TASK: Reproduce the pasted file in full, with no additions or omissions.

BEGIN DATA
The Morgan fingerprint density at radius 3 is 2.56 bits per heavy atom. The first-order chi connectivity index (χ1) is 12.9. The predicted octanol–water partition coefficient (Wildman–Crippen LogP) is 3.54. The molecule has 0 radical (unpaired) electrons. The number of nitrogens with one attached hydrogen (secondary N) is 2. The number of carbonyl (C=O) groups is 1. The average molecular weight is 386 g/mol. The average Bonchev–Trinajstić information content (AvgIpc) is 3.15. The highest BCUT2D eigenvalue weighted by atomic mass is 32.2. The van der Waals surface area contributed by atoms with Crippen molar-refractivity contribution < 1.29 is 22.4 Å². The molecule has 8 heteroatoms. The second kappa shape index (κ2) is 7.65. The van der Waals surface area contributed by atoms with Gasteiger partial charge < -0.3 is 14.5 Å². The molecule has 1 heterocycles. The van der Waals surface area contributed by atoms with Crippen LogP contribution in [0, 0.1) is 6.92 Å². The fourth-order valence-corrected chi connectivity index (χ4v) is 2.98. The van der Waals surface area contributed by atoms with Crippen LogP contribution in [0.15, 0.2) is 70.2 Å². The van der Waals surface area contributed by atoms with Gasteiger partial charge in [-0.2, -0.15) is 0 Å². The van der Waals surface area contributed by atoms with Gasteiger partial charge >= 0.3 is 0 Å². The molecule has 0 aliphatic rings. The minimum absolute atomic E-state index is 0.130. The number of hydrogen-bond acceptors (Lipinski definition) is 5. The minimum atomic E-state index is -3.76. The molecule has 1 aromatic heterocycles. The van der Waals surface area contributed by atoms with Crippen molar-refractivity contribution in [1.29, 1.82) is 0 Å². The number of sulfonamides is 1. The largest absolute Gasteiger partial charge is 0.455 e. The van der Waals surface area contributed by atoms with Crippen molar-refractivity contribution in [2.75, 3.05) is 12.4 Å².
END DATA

The Morgan fingerprint density at radius 3 is 2.56 bits per heavy atom. The first-order chi connectivity index (χ1) is 12.9. The predicted octanol–water partition coefficient (Wildman–Crippen LogP) is 3.54. The molecule has 0 radical (unpaired) electrons. The number of nitrogens with one attached hydrogen (secondary N) is 2. The number of carbonyl (C=O) groups is 1. The average molecular weight is 386 g/mol. The average Bonchev–Trinajstić information content (AvgIpc) is 3.15. The highest BCUT2D eigenvalue weighted by atomic mass is 32.2. The van der Waals surface area contributed by atoms with Crippen molar-refractivity contribution < 1.29 is 22.4 Å². The molecule has 8 heteroatoms. The second kappa shape index (κ2) is 7.65. The van der Waals surface area contributed by atoms with Gasteiger partial charge < -0.3 is 14.5 Å². The molecule has 1 heterocycles. The van der Waals surface area contributed by atoms with Crippen LogP contribution in [0, 0.1) is 6.92 Å². The fourth-order valence-corrected chi connectivity index (χ4v) is 2.98. The van der Waals surface area contributed by atoms with Crippen LogP contribution in [0.15, 0.2) is 70.2 Å². The van der Waals surface area contributed by atoms with Gasteiger partial charge in [-0.2, -0.15) is 0 Å². The van der Waals surface area contributed by atoms with Gasteiger partial charge >= 0.3 is 0 Å². The molecule has 0 aliphatic rings. The minimum absolute atomic E-state index is 0.130. The number of hydrogen-bond acceptors (Lipinski definition) is 5. The minimum atomic E-state index is -3.76. The molecule has 1 aromatic heterocycles. The van der Waals surface area contributed by atoms with Crippen molar-refractivity contribution in [1.29, 1.82) is 0 Å². The number of sulfonamides is 1. The largest absolute Gasteiger partial charge is 0.455 e. The van der Waals surface area contributed by atoms with Crippen molar-refractivity contribution in [2.75, 3.05) is 12.4 Å².